1. For all the hype over recent tech initial public offerings, did you know that investors have lost more money in Groupon and Facebook than the entire assets in all of the gold funds? With the endless coverage leading up to Groupon and Facebook's IPO, the stocks appeared to be positioned to the public as a mainstream investment. However, I believe people were unaware of the risks involved when they purchased shares.
Since its price peak on Nov. 4 through July 26, Groupon has lost $15 billion in market capitalization. Facebook has lost even more in dollar value in a shorter amount of time: From its intraday high on May 18 through July 26, the market cap of the company has dropped $34 billion. These losses easily outstrip all the money invested in gold funds in the U.S. combined.
2. Did you know that the overall market has historically been more volatile than gold? Take a look at the rolling one-, three- and 12-month volatility for the S&P 500 Index, Bank of America (BAC) stock, gold bullion and gold equities.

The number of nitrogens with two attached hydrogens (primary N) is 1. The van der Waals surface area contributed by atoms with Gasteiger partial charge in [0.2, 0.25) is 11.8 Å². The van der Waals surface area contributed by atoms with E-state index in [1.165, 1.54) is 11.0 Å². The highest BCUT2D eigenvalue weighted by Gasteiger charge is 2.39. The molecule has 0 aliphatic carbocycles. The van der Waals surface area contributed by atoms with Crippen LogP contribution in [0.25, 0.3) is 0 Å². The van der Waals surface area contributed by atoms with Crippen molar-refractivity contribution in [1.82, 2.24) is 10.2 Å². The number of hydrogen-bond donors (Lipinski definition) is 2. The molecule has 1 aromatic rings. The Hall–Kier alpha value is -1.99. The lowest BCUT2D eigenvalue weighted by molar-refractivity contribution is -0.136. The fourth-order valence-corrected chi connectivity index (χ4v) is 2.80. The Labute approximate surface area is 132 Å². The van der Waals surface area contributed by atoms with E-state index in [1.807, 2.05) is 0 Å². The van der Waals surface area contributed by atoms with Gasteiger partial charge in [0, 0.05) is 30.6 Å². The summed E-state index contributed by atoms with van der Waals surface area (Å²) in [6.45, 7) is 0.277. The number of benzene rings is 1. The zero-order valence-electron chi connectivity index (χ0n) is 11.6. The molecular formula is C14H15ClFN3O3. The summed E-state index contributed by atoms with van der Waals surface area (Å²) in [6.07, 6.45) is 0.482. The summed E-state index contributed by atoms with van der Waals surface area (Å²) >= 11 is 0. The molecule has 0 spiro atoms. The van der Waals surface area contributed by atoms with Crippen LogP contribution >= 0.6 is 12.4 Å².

As with any investment, price action over the short term can rise and fall, but what surprises many investors is that gold has had less rolling volatility than the overall market, gold stocks and a big bank stock like Bank of America. In fact, looking over the past five years, BAC has seen more volatility than gold, the overall market and gold stocks!3. While Warren Buffett bashed gold, did you know that Berkshire Hathaway has underperformed the metal over the last 10 years? Gold has been on an incredible bull run over the past decade, and while Berkshire Hathaway kept pace for the first six years, it has struggled to maintain gold's rise since 2006. In his last shareholder letter, Buffett dismissed gold, comparing the rise of the yellow metal to the tulip mania in the 1600s and claiming that gold only "enjoys maximum popularity at peaks of fear." As long as I've been in this business, there have been naysayers who question the inclusion of gold in portfolios. However, because the precious metal typically is not highly correlated with other financial assets, holding a small allocation -- 5% to 10% -- in a traditional portfolio of stocks and bonds has historically added diversification and reduced volatility.